For the ones who rescued refugees from the Aegean
Months later, the island’s sheep
shuffle, uneasy with silence. Last year
a hundred thousand voices begged to
drown here, not in Aleppo. They retched
as if heaving could save them. But only
thick seas of salt spilled onto the holiday sand.
An island man clenches his jaw. Now
the earth holds his only daughter still.
One Christmas, spasms seized her. The next,
her brother shook his way to lay down beside her
in the ground. Then this fishing man learned
what grave diggers know, by doing.
Only the boat’s lip remained, trembling on a crest
of sympathy. He moored himself in his nets, a morning
haul of squid miming hope. Then the tide turned:
his arms flooded full of other men's children,
here to rescue him from the ocean
of a father’s aging grief. Mothers’ mothers
were caught off guard. They shepherded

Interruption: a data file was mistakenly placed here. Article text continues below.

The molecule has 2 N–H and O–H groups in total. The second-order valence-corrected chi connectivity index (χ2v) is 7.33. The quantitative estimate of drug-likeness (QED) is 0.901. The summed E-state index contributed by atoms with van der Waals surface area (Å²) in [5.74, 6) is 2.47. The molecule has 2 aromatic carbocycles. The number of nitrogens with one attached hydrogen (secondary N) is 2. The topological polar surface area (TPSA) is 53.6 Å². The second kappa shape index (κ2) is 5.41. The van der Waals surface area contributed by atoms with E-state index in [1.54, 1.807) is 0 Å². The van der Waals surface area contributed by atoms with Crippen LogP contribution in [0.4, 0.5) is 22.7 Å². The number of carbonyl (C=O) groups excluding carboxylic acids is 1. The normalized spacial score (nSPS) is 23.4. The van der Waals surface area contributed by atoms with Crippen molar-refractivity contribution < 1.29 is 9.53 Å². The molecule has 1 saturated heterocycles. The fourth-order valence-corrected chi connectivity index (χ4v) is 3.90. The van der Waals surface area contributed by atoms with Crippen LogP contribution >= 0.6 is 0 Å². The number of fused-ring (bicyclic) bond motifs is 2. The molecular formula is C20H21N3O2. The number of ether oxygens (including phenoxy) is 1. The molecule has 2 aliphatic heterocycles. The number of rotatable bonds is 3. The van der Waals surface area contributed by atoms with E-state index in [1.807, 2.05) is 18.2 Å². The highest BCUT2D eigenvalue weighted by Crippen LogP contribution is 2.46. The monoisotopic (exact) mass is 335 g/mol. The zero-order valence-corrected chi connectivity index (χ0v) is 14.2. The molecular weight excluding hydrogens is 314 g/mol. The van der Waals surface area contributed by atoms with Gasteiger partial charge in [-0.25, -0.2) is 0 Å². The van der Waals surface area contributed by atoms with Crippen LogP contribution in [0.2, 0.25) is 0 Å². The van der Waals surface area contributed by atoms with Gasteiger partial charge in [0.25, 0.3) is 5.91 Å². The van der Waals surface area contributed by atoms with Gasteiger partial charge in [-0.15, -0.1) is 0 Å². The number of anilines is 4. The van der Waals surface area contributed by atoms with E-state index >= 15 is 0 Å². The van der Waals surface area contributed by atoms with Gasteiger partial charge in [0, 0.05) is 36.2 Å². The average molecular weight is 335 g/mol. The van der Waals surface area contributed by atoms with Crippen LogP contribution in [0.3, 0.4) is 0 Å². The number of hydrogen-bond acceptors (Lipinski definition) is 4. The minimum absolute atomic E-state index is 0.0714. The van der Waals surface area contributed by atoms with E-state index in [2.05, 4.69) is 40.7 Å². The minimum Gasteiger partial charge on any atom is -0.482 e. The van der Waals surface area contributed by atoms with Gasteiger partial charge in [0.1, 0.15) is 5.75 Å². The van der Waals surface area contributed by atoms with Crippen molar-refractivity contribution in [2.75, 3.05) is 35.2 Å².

this off-season crowd to the guesthouses, fed them
ewe’s milk, took care to pay their stumps no mind.
These sibyls already knew, from Turk and Greek, how
opposites can hurl waves of rage at a no man’s land,
and leave men and women in ruins.
If they had it to do over again, they would,
and could, now that their villages have cleared,
now that the boy’s photograph has won a
Pulitzer and slipped our minds. They feel washed
out, they feel their memories ebb. Under breath, their
Sapphic rags do not stand a chance against
the sirens of Madeira, and Ibiza’s disco scene.
Once a day a woman sights a tiny ghost toddling
across the water. All these islanders have earned
is anxious rest. Not even saints, stranded
at home, can live without bread to kiss
and milk to rinse away its taste.